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Brain Drain in Developing Regions (1990-2000)

  • Docquier, Frédéric

    ()

    (Université catholique de Louvain)

  • Lohest, Olivier

    ()

    (IWEPS, Belgium)

  • Marfouk, Abdeslam

    ()

    (Free University of Brussels)

In this paper, we analyze the distribution of the brain drain in the LAC region (Latin America and the Caribbean), Asia and Africa. We rely on an original data set on international migration by educational attainment for 1990 and 2000. Our analysis reveals that the brain drain is strong in Eastern, Middle and Western Africa, Central America and the Caribbean. However, the Kernel approach suggests that the dispersion and the intradistribution dynamics of skilled migration rates strongly differ across regions. We then tautologically disentangle the brain drain into two multiplicative components, the global migration rate and the selection bias. Among the most affected countries, LAC countries suffer from high migration rates whilst most African countries suffer from high selection biases. Finally, exploratory Moran's tests reveal strong spatial, political and cultural autocorrelations in migration rates and selection biases. The latter result suggests that skilled workers react differently than unskilled workers to a large set of variables.

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Paper provided by Institute for the Study of Labor (IZA) in its series IZA Discussion Papers with number 1668.

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Length: 44 pages
Date of creation: Jul 2005
Date of revision:
Handle: RePEc:iza:izadps:dp1668
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  1. Frederic, DOCQUIER & Hillel, RAPOPORT, 2007. "Silled migration : the perspectives of developing countries," Discussion Papers (ECON - Département des Sciences Economiques) 2007017, Université catholique de Louvain, Département des Sciences Economiques.
  2. Adams, Richard H. Jr., 2003. "International migration, remittances, and the brain drain ; a study of 24 labor exporting countries," Policy Research Working Paper Series 3069, The World Bank.
  3. Carrington, William J & Detragiache, Enrica & Vishwanath, Tara, 1996. "Migration with Endogenous Moving Costs," American Economic Review, American Economic Association, vol. 86(4), pages 909-30, September.
  4. Easterly, William & Levine, Ross, 1997. "Africa's Growth Tragedy: Policies and Ethnic Divisions," The Quarterly Journal of Economics, MIT Press, vol. 112(4), pages 1203-50, November.
  5. PARK, Byeong & TURLACH, Berwin, 1992. "Practical performance of several data driven bandwidth selectors," CORE Discussion Papers 1992005, Université catholique de Louvain, Center for Operations Research and Econometrics (CORE).
  6. Amparo Castello & Rafael Domenech, 2002. "Human Capital Inequality and Economic Growth: Some New Evidence," Economic Journal, Royal Economic Society, vol. 112(478), pages C187-C200, March.
  7. Barro, Robert J & Lee, Jong-Wha, 2001. "International Data on Educational Attainment: Updates and Implications," Oxford Economic Papers, Oxford University Press, vol. 53(3), pages 541-63, July.
  8. Simon Commander & Mari Kangasniemi & L. Alan Winters, 2004. "The brain drain: a review of theory and facts," Brussels Economic Review, ULB -- Universite Libre de Bruxelles, vol. 47(1), pages 29-44.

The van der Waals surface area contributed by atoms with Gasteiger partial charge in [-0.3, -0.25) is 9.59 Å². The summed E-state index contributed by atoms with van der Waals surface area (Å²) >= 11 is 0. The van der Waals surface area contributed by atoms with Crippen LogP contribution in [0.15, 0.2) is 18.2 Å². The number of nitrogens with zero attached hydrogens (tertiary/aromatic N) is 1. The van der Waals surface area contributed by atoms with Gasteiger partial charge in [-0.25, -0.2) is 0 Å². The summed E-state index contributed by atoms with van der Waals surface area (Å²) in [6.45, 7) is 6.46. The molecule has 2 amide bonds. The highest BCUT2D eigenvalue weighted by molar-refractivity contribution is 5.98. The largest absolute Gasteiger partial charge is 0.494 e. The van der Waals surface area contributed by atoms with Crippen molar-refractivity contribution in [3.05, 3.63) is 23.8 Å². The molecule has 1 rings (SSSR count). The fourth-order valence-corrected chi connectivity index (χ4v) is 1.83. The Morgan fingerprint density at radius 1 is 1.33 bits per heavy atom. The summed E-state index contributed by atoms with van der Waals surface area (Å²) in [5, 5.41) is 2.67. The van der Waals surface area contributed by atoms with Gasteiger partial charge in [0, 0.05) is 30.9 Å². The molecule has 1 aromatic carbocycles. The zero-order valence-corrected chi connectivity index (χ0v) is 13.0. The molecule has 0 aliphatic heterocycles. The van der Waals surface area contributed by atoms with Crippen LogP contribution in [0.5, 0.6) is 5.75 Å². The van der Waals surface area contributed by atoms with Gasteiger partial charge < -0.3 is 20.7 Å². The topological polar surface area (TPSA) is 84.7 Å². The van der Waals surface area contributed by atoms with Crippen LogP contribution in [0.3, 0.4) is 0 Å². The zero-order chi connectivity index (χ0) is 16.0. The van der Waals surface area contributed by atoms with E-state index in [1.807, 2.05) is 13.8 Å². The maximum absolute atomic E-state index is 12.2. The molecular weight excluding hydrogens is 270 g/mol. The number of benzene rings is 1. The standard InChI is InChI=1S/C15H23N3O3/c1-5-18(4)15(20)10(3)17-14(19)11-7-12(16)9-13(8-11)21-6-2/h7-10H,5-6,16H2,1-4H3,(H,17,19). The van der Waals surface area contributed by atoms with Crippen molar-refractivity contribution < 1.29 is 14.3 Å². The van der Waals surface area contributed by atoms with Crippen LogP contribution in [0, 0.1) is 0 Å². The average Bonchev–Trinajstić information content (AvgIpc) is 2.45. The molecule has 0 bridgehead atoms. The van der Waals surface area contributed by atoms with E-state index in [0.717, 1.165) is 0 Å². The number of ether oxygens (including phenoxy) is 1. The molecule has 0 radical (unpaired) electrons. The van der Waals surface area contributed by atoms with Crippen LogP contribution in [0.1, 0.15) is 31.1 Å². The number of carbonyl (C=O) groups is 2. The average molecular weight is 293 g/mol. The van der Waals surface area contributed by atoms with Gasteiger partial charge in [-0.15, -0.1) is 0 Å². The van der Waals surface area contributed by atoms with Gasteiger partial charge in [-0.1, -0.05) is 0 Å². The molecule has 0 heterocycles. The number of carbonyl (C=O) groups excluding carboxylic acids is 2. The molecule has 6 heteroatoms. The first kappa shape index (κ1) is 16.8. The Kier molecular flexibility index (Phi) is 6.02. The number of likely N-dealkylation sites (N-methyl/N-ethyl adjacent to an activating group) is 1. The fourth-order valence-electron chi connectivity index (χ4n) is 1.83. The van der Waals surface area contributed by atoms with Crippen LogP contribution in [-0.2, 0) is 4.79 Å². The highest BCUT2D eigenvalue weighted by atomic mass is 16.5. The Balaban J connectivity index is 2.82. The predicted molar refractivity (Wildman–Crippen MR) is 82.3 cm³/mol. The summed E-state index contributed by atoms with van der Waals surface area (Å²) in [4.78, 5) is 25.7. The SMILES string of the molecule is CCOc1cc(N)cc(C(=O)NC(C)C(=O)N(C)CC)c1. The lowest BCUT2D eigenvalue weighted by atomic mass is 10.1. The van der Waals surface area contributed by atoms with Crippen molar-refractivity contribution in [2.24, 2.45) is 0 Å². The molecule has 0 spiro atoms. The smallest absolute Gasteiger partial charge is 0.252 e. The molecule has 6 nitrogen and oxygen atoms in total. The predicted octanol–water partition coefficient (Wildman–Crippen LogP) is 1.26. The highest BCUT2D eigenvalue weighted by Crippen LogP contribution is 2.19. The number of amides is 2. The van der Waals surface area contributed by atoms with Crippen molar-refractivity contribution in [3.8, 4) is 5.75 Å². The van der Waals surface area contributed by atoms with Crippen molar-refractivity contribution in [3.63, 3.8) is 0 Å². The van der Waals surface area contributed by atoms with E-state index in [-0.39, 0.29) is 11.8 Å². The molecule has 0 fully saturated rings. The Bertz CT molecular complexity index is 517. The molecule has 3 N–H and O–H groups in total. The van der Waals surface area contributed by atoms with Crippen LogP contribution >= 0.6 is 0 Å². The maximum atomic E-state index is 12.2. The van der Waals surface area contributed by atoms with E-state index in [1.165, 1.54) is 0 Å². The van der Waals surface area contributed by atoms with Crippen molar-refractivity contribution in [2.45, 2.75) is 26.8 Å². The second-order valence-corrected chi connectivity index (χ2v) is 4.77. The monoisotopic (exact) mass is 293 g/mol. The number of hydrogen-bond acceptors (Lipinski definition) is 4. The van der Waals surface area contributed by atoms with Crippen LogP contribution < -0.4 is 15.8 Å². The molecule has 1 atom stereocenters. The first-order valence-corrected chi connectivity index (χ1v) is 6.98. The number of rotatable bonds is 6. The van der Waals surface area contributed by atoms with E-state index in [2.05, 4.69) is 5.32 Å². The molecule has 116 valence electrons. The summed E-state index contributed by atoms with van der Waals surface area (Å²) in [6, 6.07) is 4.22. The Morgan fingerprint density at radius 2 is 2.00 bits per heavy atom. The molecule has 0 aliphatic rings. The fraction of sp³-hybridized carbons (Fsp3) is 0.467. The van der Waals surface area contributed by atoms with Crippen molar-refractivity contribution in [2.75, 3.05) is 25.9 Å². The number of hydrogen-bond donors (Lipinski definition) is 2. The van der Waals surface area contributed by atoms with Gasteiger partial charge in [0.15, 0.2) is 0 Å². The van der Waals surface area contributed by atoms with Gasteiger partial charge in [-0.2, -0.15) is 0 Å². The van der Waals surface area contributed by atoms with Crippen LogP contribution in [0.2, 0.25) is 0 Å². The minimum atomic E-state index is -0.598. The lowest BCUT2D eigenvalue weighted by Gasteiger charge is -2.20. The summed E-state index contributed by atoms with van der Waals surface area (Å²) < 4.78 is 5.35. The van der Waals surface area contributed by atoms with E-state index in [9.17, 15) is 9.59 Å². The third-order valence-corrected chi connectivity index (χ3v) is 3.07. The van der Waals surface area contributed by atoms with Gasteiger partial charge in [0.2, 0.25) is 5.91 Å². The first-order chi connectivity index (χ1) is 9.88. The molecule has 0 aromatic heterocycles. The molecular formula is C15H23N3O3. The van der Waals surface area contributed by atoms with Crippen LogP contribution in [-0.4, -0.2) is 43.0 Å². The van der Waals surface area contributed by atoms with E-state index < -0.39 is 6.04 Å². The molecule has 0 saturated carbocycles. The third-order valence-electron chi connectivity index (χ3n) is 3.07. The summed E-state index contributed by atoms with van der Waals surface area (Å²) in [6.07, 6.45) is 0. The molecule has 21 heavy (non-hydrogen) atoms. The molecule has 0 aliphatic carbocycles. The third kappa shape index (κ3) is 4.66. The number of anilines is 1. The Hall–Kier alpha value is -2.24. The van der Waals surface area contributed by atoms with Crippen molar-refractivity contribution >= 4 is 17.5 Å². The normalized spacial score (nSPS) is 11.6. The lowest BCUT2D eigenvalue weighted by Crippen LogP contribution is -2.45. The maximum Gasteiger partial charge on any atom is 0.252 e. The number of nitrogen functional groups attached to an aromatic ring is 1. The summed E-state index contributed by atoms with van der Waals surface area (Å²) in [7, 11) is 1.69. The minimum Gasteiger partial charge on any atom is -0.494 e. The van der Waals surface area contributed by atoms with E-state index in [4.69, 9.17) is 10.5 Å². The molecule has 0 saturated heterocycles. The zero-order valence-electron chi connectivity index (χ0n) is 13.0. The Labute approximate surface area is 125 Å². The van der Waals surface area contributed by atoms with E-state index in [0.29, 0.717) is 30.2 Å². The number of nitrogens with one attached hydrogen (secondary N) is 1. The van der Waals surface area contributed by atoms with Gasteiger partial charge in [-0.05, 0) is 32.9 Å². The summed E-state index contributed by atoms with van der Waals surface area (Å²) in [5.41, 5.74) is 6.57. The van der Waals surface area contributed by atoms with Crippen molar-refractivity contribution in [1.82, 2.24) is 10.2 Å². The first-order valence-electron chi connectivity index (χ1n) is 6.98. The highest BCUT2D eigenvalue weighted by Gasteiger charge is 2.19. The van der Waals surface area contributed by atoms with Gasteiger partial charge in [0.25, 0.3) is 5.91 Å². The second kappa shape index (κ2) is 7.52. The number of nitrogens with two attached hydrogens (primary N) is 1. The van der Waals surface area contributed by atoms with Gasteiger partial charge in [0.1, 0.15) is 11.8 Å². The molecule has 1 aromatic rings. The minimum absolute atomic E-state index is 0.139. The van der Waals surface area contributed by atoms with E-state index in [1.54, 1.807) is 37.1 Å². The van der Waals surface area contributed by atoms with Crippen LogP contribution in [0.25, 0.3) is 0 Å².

9. Paul Collier & Jan Willem Gunning, 1997. "Explaining African economic performance," CSAE Working Paper Series 1997-02.2, Centre for the Study of African Economies, University of Oxford.
  10. Wacziarg, Romain & Alesina, Alberto & Devleeschauwer, Arnaud & Easterly, William & Kurlat, Sergio, 2002. "Fractionalization," Research Papers 1744, Stanford University, Graduate School of Business.
  11. Quah, Danny, 1997. "Empirics for Growth and Distribution: Stratification, Polarization, and Convergence Clubs," CEPR Discussion Papers 1586, C.E.P.R. Discussion Papers.
  12. Angel de la Fuente & Rafael Donénech, 2000. "Human Capital in Growth Regressions: How much Difference Does Data Quality Make?," OECD Economics Department Working Papers 262, OECD Publishing.
  13. Schiff, Maurice, 2005. "Brain gain : claims about its size and impact on welfare and growth are greatly exaggerated," Policy Research Working Paper Series 3708, The World Bank.
  14. Fraley C. & Raftery A.E., 2002. "Model-Based Clustering, Discriminant Analysis, and Density Estimation," Journal of the American Statistical Association, American Statistical Association, vol. 97, pages 611-631, June.
  15. William Carrington & Enrica Detragiache, 1998. "How Big is the Brain Drain?," IMF Working Papers 98/102, International Monetary Fund.
  16. George J. Borjas, 1987. "Self-Selection and the Earnings of Immigrants," NBER Working Papers 2248, National Bureau of Economic Research, Inc.
  17. E. Anthon Eff, 2004. "Spatial and Cultural Autocorrelation in International Datasets," Working Papers 200401, Middle Tennessee State University, Department of Economics and Finance.
  18. Barry Chiswick, 1999. "Are Immigrants Favorably Self-Selected?," American Economic Review, American Economic Association, vol. 89(2), pages 181-185, May.
  19. Easterly, William, 2001. "Can Institutions Resolve Ethnic Conflict?," Economic Development and Cultural Change, University of Chicago Press, vol. 49(4), pages 687-706, July.
  20. de la Fuente, Angel & Doménech, Rafael, 2002. "Human Capital in Growth Regressions: How Much Difference Does Data Quality Make? An Update and Further Results," CEPR Discussion Papers 3587, C.E.P.R. Discussion Papers.
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